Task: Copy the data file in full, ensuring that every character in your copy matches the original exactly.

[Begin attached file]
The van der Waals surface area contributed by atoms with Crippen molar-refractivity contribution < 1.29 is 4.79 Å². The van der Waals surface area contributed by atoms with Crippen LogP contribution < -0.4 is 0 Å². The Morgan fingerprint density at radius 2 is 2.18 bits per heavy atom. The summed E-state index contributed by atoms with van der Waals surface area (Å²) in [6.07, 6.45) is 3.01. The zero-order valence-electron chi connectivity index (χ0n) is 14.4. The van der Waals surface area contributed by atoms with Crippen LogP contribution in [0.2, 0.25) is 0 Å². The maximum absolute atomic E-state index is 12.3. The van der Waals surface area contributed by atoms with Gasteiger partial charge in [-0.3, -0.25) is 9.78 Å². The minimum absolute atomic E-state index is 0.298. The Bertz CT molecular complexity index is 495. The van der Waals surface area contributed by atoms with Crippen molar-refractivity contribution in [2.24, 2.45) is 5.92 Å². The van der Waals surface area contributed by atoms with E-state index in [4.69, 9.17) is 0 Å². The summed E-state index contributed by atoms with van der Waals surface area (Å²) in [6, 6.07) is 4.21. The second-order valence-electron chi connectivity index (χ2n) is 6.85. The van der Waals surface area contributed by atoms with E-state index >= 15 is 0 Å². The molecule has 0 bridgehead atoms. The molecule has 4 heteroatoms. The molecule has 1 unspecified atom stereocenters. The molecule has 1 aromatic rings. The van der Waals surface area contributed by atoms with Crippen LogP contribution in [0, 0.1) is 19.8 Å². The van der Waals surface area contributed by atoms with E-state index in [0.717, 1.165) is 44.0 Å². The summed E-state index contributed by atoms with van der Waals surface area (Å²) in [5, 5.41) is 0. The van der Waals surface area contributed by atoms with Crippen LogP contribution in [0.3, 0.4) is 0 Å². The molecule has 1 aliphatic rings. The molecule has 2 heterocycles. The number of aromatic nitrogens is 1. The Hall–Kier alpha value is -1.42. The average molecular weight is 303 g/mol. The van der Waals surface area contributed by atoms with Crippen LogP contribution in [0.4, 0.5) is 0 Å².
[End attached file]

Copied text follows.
The van der Waals surface area contributed by atoms with Crippen molar-refractivity contribution < 1.29 is 4.79 Å². The van der Waals surface area contributed by atoms with Crippen LogP contribution < -0.4 is 0 Å². The Morgan fingerprint density at radius 2 is 2.18 bits per heavy atom. The summed E-state index contributed by atoms with van der Waals surface area (Å²) in [6.07, 6.45) is 3.01. The zero-order valence-electron chi connectivity index (χ0n) is 14.4. The van der Waals surface area contributed by atoms with Crippen LogP contribution in [0.2, 0.25) is 0 Å². The maximum absolute atomic E-state index is 12.3. The van der Waals surface area contributed by atoms with Gasteiger partial charge in [-0.3, -0.25) is 9.78 Å². The minimum absolute atomic E-state index is 0.298. The Bertz CT molecular complexity index is 495. The van der Waals surface area contributed by atoms with Crippen molar-refractivity contribution in [2.24, 2.45) is 5.92 Å². The van der Waals surface area contributed by atoms with E-state index in [4.69, 9.17) is 0 Å². The summed E-state index contributed by atoms with van der Waals surface area (Å²) in [6, 6.07) is 4.21. The second-order valence-electron chi connectivity index (χ2n) is 6.85. The van der Waals surface area contributed by atoms with E-state index >= 15 is 0 Å². The molecule has 0 bridgehead atoms. The molecule has 4 heteroatoms. The molecule has 1 unspecified atom stereocenters. The molecule has 1 aromatic rings. The van der Waals surface area contributed by atoms with Crippen LogP contribution in [0, 0.1) is 19.8 Å². The van der Waals surface area contributed by atoms with E-state index in [0.717, 1.165) is 44.0 Å². The summed E-state index contributed by atoms with van der Waals surface area (Å²) in [5, 5.41) is 0. The van der Waals surface area contributed by atoms with Crippen LogP contribution in [0.3, 0.4) is 0 Å². The molecule has 1 aliphatic rings. The molecule has 2 heterocycles. The number of aromatic nitrogens is 1. The Hall–Kier alpha value is -1.42. The average molecular weight is 303 g/mol. The van der Waals surface area contributed by atoms with Crippen LogP contribution in [0.4, 0.5) is 0 Å².